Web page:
Most notable is the campaign group Together for Yes, under which 70 other locally and nationally self-organised civil society organisations came together – including the Abortion Rights Campaign, the National Women’s Council of Ireland, the Coalition to Repeal the 8th Amendment and the Irish Family Planning Association. In addition to the incident of Savita Halappanavar, the campaigns drew strength from the growing number of women having secret abortions in the UK or using dangerous abortion pills. In addition, more and more states in Europe overturned their abortion bans. Certain cultural changes are also said to have contributed to the success of the campaigns.
In the annual March of Choice, the campaigns repeatedly drew attention to the abuses in abortion legislation since 2012, increasing the pressure on the Citizens’ Assembly, Parliament and the Executive. In the end, several sympathetic political parties, foundations and trade unions joined.
Did we succeed?
Yes! The example from Ireland shows how effectively citizens can participate in the political and cultural direction of their country. Of course, only if the state lets them. Moreover, in addition to drafting a recommendation, the process left enough room for basic political exchange, the discussion of different opinions and the dissemination of relevant information.
For the participants of the assembly, but also for those citizens who organised themselves in civic campaigns or simply mentally accompanied the process, it was an opportunity to get a feel for the opinions of others on certain topics, to develop political sensitivity for relevant social issues and ultimately to stand up for their convictions within the framework of Civic Engagement.
“Normally you only read the newspapers to find out what has already been decided. But here in the citizens’ assembly I get to see the whole process. I look behind the scenes, see the drafts. Every day, every hour, I become more open-minded and learn a lot.”
(David Keogh, Citizens’ Assembly 2017)
In Ireland, by the way, these citizens’ assemblies are also convened on other topics, such as climate change, digitalisation or an ageing population.
“This Irish model is a good example of combining participatory elements with direct democracy in the form of binding referendums.”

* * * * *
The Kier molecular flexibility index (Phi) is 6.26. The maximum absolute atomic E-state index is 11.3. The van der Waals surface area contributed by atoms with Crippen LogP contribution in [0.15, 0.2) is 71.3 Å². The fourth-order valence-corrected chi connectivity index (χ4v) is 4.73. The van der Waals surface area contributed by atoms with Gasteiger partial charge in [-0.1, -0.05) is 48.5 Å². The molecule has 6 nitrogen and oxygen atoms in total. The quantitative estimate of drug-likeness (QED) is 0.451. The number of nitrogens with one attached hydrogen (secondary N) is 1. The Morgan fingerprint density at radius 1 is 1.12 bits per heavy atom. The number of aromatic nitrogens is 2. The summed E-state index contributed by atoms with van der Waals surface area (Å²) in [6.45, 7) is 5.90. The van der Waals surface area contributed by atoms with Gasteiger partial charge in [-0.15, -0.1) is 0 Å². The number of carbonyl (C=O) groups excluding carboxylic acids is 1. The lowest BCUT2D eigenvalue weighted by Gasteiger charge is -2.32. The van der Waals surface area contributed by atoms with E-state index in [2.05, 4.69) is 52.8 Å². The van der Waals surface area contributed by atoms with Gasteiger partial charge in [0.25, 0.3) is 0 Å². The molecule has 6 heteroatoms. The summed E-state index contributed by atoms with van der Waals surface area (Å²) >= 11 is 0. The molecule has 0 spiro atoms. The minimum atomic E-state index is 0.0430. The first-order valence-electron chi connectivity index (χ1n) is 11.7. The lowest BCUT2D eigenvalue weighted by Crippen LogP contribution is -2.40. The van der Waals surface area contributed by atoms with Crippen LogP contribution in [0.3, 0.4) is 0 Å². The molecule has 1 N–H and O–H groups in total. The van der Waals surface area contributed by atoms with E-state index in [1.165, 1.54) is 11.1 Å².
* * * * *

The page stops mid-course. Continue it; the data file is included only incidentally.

Citizens’ assemblies discuss issues that are proposed primarily by parliament or the executive. Only to a certain extent are they chosen by the citizens themselves. Of the recommendations of the Irish Constitutional Convention (2012-2014), which preceded the Citizens’ Assemblies since 2015, only 17% were accepted by the government as pursuable.
Many were formally rejected or simply postponed to “later”. This lack of output legitimacy could undermine the success story of Irish citizens’ assemblies. How long will citizens take these assemblies seriously if the recommendations for one are not followed? How long will citizens take these assemblies seriously if those in power set things up so that anything that comes out of such deliberations does not complicate their way of doing things or maintaining their power?
“Empowering” instead of “Collaborating” – A Solution?
One issue, for example, that does not seem to be scheduled for a citizens’ assembly or referendum in the foreseeable future, is direct democracy. Despite the urging of citizens. Both the Constitutional Convention and the recent Citizens’ Assembly have called for modern direct democracy. According to polls, 70-80% of citizens support these proposals. The pros and cons of direct democracy are debatable. What is certain is that if the government recognises deep public participation as part of the policy-making process, there should be no interference to put only those issues in public hands the government wants to be discussed.
“The Irish people should be able to decide for themselves on what issues, with what wording of the question and when referendums are held.”
Anything else would just be a means of getting backing from society for difficult decisions.